Ahead of the second round of Presidential election this weekend in the Turkish Republic of Northern Cyprus and following up last week European Commission President’s, Ursula von der Leyen, and Greek Prime Minister’s, Kyriakos Mitsotakis, joint statement calling on Turkey to respect existing UN Security Council resolutions on the city of Varosha, it is time for us to shed light on property rights related matters in the area.
The respect of property rights is one of the main sources of contention preventing stakeholders from reaching an agreement in the Cyprus conflict. Beyond the disrespect of individual rights, the matter could also have many economic and social consequences in a potential reunification, something that Turkey seems to constantly push away as the tension with Greece and Cyprus over its maritime borders grows.
The ongoing election in Turkish Republic of Northern Cyprus (TRNC) is reviving tensions between Cyprus and Turkey. Last week Recep Tayyip Erdogan, Turkish President, and Ersin Tatar, current Prime Minister and nationalist candidate to Turkish Cypriot presidential election, close to Turkey and opponent to Cyprus reunification, announced their wish to reopen the ghost city of Varosha. The city had been inhabited by Greek Cypriots until 1974, before being evacuated after Turkish invasion. For his part, current President and moderate candidate to re-election, Mustafa Akinci, affirmed his opposition to what he considers to be a political manoeuvre to influence Sunday election.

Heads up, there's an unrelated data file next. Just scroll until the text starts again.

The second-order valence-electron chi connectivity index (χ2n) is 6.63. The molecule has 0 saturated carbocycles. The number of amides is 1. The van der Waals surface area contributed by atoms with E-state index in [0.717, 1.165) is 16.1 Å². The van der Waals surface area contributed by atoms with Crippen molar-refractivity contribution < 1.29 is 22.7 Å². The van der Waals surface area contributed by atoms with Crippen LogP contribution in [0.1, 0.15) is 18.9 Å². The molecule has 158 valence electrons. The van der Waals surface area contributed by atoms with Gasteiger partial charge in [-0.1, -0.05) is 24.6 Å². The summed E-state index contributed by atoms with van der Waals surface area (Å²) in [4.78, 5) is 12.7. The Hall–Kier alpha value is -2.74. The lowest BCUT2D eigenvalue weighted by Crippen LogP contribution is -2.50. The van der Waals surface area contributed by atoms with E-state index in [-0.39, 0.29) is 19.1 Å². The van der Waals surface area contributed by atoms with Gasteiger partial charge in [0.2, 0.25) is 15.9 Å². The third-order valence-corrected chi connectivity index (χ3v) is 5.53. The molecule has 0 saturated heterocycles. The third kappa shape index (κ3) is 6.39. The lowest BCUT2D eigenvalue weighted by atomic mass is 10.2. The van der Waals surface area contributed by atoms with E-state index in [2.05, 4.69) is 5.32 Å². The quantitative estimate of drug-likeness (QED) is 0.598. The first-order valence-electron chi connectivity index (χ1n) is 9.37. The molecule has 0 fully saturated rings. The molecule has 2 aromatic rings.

This move would violate UN Security Council resolutions, that call for Varosha to be handed back to the dispossessed Greek-Cypriot inhabitants or, at least, for the city to be put under United Nations Peacekeeping Force in Cyprus (UNFICYP) control after withdrawing foreign armed forces. Therefore both Ursula von der Leyen and Greek Prime Minister expressed their concern about the fate of the city of Varosha in their recent joint statement over Turkey.
Should the city be reopened, the chances for Greek Cypriots to repossess their properties would further vanish. Turkey and Turkish-Cypriots argue that they are only revive the beach area and that the measure would not affect them. Nonetheless, the hopes of the former inhabitants of Varosha as well as of many of the 170.000 Greek-Cypriots families displaced in 1974 to repossess their home and land1 remain highly hypothetical. Even more now that Turkey continues to move away from the European Union following recent tensions on maritime and energy rights.
1 Back then 78% of private land on territory currently occupied by the Turks belonged to Greek Cypriots, according to 1964 archive of the Property Registration Department.